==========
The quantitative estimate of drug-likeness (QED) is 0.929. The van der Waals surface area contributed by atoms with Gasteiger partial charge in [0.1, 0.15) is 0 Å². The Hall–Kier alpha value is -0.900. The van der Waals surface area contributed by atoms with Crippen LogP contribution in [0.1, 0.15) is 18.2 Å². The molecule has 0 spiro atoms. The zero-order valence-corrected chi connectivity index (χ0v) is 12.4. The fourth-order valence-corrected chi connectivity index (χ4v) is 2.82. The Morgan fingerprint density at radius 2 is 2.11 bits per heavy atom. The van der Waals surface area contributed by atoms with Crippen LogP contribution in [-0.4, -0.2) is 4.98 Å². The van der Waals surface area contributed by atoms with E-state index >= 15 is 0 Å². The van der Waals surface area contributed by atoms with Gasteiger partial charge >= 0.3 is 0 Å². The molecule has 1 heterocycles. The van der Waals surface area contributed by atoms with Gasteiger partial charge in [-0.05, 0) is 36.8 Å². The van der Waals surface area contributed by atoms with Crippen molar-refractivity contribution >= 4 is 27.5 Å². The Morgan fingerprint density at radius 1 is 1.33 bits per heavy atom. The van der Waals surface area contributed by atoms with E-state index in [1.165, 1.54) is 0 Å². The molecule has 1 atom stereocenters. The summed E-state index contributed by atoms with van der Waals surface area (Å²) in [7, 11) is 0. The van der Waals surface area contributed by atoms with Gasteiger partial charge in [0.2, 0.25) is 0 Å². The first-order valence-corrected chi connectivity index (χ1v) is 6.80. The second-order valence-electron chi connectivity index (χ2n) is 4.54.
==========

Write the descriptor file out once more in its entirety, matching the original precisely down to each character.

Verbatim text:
The quantitative estimate of drug-likeness (QED) is 0.929. The van der Waals surface area contributed by atoms with Gasteiger partial charge in [0.1, 0.15) is 0 Å². The Hall–Kier alpha value is -0.900. The van der Waals surface area contributed by atoms with Crippen LogP contribution in [0.1, 0.15) is 18.2 Å². The molecule has 0 spiro atoms. The zero-order valence-corrected chi connectivity index (χ0v) is 12.4. The fourth-order valence-corrected chi connectivity index (χ4v) is 2.82. The Morgan fingerprint density at radius 2 is 2.11 bits per heavy atom. The van der Waals surface area contributed by atoms with Crippen LogP contribution in [-0.4, -0.2) is 4.98 Å². The van der Waals surface area contributed by atoms with E-state index >= 15 is 0 Å². The van der Waals surface area contributed by atoms with Gasteiger partial charge >= 0.3 is 0 Å². The molecule has 1 heterocycles. The van der Waals surface area contributed by atoms with Gasteiger partial charge in [-0.05, 0) is 36.8 Å². The van der Waals surface area contributed by atoms with Crippen molar-refractivity contribution >= 4 is 27.5 Å². The Morgan fingerprint density at radius 1 is 1.33 bits per heavy atom. The van der Waals surface area contributed by atoms with E-state index in [1.165, 1.54) is 0 Å². The molecule has 1 atom stereocenters. The summed E-state index contributed by atoms with van der Waals surface area (Å²) in [7, 11) is 0. The van der Waals surface area contributed by atoms with Gasteiger partial charge in [0.2, 0.25) is 0 Å². The first-order valence-corrected chi connectivity index (χ1v) is 6.80. The second-order valence-electron chi connectivity index (χ2n) is 4.54.